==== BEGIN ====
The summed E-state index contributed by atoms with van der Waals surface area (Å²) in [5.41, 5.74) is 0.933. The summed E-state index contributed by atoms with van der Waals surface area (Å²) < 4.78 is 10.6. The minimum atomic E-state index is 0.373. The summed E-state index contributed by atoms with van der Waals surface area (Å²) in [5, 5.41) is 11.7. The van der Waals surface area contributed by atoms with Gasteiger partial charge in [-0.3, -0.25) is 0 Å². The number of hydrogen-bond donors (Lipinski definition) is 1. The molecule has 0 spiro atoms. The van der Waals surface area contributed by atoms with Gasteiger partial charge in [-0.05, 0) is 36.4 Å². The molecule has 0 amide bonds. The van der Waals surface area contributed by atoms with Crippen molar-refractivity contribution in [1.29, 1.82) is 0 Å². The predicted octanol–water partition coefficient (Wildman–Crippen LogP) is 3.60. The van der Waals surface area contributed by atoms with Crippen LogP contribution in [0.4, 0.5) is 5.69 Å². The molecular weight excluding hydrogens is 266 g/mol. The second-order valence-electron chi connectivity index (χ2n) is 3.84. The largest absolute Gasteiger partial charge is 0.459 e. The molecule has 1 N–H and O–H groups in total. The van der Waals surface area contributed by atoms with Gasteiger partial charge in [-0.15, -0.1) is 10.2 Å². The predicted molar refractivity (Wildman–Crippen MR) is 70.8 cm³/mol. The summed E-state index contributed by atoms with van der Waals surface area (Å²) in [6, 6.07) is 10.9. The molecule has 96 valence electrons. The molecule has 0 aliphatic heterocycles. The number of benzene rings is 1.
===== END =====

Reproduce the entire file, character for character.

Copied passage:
The summed E-state index contributed by atoms with van der Waals surface area (Å²) in [5.41, 5.74) is 0.933. The summed E-state index contributed by atoms with van der Waals surface area (Å²) < 4.78 is 10.6. The minimum atomic E-state index is 0.373. The summed E-state index contributed by atoms with van der Waals surface area (Å²) in [5, 5.41) is 11.7. The van der Waals surface area contributed by atoms with Gasteiger partial charge in [-0.3, -0.25) is 0 Å². The number of hydrogen-bond donors (Lipinski definition) is 1. The molecule has 0 spiro atoms. The van der Waals surface area contributed by atoms with Gasteiger partial charge in [-0.05, 0) is 36.4 Å². The molecule has 0 amide bonds. The van der Waals surface area contributed by atoms with Crippen molar-refractivity contribution in [1.29, 1.82) is 0 Å². The predicted octanol–water partition coefficient (Wildman–Crippen LogP) is 3.60. The van der Waals surface area contributed by atoms with Crippen LogP contribution in [0.4, 0.5) is 5.69 Å². The molecular weight excluding hydrogens is 266 g/mol. The second-order valence-electron chi connectivity index (χ2n) is 3.84. The largest absolute Gasteiger partial charge is 0.459 e. The molecule has 1 N–H and O–H groups in total. The van der Waals surface area contributed by atoms with Gasteiger partial charge in [-0.15, -0.1) is 10.2 Å². The predicted molar refractivity (Wildman–Crippen MR) is 70.8 cm³/mol. The summed E-state index contributed by atoms with van der Waals surface area (Å²) in [6, 6.07) is 10.9. The molecule has 96 valence electrons. The molecule has 0 aliphatic heterocycles. The number of benzene rings is 1.